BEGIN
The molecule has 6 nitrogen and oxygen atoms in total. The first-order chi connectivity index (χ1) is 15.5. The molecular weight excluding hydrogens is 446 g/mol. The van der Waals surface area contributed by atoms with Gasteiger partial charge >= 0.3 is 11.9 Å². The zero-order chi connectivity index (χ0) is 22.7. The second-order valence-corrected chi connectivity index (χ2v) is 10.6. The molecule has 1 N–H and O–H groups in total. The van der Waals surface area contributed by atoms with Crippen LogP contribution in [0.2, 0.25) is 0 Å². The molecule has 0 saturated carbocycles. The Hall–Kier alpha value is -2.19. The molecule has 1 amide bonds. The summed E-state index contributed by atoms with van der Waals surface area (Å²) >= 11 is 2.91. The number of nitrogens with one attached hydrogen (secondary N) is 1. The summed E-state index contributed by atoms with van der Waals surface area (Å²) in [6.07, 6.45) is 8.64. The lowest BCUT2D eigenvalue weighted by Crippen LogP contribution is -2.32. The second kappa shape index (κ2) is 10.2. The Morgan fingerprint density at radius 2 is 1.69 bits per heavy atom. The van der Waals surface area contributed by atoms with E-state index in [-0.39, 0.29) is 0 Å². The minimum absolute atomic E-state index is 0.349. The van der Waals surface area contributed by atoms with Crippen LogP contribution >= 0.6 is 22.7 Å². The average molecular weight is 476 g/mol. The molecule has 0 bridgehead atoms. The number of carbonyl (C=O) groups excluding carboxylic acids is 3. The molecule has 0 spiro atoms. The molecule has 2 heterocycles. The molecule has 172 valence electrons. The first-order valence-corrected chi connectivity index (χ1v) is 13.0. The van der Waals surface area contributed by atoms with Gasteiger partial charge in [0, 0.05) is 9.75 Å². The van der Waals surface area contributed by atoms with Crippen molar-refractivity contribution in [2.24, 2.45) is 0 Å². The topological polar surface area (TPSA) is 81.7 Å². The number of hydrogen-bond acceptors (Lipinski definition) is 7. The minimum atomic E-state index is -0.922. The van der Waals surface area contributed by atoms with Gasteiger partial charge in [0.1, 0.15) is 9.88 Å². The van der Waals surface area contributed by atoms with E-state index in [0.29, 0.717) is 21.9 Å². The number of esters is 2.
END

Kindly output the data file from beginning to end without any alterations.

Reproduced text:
The molecule has 6 nitrogen and oxygen atoms in total. The first-order chi connectivity index (χ1) is 15.5. The molecular weight excluding hydrogens is 446 g/mol. The van der Waals surface area contributed by atoms with Gasteiger partial charge >= 0.3 is 11.9 Å². The zero-order chi connectivity index (χ0) is 22.7. The second-order valence-corrected chi connectivity index (χ2v) is 10.6. The molecule has 1 N–H and O–H groups in total. The van der Waals surface area contributed by atoms with Crippen LogP contribution in [0.2, 0.25) is 0 Å². The molecule has 0 saturated carbocycles. The Hall–Kier alpha value is -2.19. The molecule has 1 amide bonds. The summed E-state index contributed by atoms with van der Waals surface area (Å²) >= 11 is 2.91. The number of nitrogens with one attached hydrogen (secondary N) is 1. The summed E-state index contributed by atoms with van der Waals surface area (Å²) in [6.07, 6.45) is 8.64. The lowest BCUT2D eigenvalue weighted by Crippen LogP contribution is -2.32. The second kappa shape index (κ2) is 10.2. The Morgan fingerprint density at radius 2 is 1.69 bits per heavy atom. The van der Waals surface area contributed by atoms with E-state index in [-0.39, 0.29) is 0 Å². The minimum absolute atomic E-state index is 0.349. The van der Waals surface area contributed by atoms with Crippen LogP contribution >= 0.6 is 22.7 Å². The average molecular weight is 476 g/mol. The molecule has 0 bridgehead atoms. The number of carbonyl (C=O) groups excluding carboxylic acids is 3. The molecule has 0 spiro atoms. The molecule has 2 heterocycles. The molecule has 172 valence electrons. The first-order valence-corrected chi connectivity index (χ1v) is 13.0. The van der Waals surface area contributed by atoms with Gasteiger partial charge in [0, 0.05) is 9.75 Å². The van der Waals surface area contributed by atoms with Crippen molar-refractivity contribution in [2.24, 2.45) is 0 Å². The topological polar surface area (TPSA) is 81.7 Å². The number of hydrogen-bond acceptors (Lipinski definition) is 7. The minimum atomic E-state index is -0.922. The van der Waals surface area contributed by atoms with Gasteiger partial charge in [0.1, 0.15) is 9.88 Å². The van der Waals surface area contributed by atoms with E-state index in [0.29, 0.717) is 21.9 Å². The number of esters is 2.